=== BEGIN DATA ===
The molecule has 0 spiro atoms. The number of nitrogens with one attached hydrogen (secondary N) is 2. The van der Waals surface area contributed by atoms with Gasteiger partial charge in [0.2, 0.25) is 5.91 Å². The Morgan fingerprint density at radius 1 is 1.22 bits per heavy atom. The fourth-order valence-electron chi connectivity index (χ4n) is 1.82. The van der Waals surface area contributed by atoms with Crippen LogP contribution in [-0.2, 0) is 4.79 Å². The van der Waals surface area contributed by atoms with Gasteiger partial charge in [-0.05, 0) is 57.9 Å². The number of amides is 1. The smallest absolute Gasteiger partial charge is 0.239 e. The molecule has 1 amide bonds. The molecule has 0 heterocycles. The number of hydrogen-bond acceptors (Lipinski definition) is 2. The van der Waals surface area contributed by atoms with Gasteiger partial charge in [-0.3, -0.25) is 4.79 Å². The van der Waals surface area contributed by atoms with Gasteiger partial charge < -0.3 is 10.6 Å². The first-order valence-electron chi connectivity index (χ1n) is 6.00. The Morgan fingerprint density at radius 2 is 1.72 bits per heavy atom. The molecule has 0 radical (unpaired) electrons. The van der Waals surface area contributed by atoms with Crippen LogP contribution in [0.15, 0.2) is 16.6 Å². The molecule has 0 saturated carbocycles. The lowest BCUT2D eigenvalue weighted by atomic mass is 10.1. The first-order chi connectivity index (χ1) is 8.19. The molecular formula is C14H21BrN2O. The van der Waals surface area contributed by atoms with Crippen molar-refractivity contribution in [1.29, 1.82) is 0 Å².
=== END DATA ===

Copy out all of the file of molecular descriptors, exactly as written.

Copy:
The molecule has 0 spiro atoms. The number of nitrogens with one attached hydrogen (secondary N) is 2. The van der Waals surface area contributed by atoms with Gasteiger partial charge in [0.2, 0.25) is 5.91 Å². The Morgan fingerprint density at radius 1 is 1.22 bits per heavy atom. The fourth-order valence-electron chi connectivity index (χ4n) is 1.82. The van der Waals surface area contributed by atoms with Crippen LogP contribution in [-0.2, 0) is 4.79 Å². The van der Waals surface area contributed by atoms with Gasteiger partial charge in [-0.05, 0) is 57.9 Å². The number of amides is 1. The smallest absolute Gasteiger partial charge is 0.239 e. The molecule has 1 amide bonds. The molecule has 0 heterocycles. The number of hydrogen-bond acceptors (Lipinski definition) is 2. The van der Waals surface area contributed by atoms with Gasteiger partial charge in [-0.3, -0.25) is 4.79 Å². The van der Waals surface area contributed by atoms with Gasteiger partial charge < -0.3 is 10.6 Å². The first-order valence-electron chi connectivity index (χ1n) is 6.00. The Morgan fingerprint density at radius 2 is 1.72 bits per heavy atom. The molecule has 0 radical (unpaired) electrons. The van der Waals surface area contributed by atoms with Crippen LogP contribution in [0.15, 0.2) is 16.6 Å². The molecule has 0 saturated carbocycles. The lowest BCUT2D eigenvalue weighted by atomic mass is 10.1. The first-order chi connectivity index (χ1) is 8.19. The molecular formula is C14H21BrN2O. The van der Waals surface area contributed by atoms with Crippen molar-refractivity contribution in [1.29, 1.82) is 0 Å².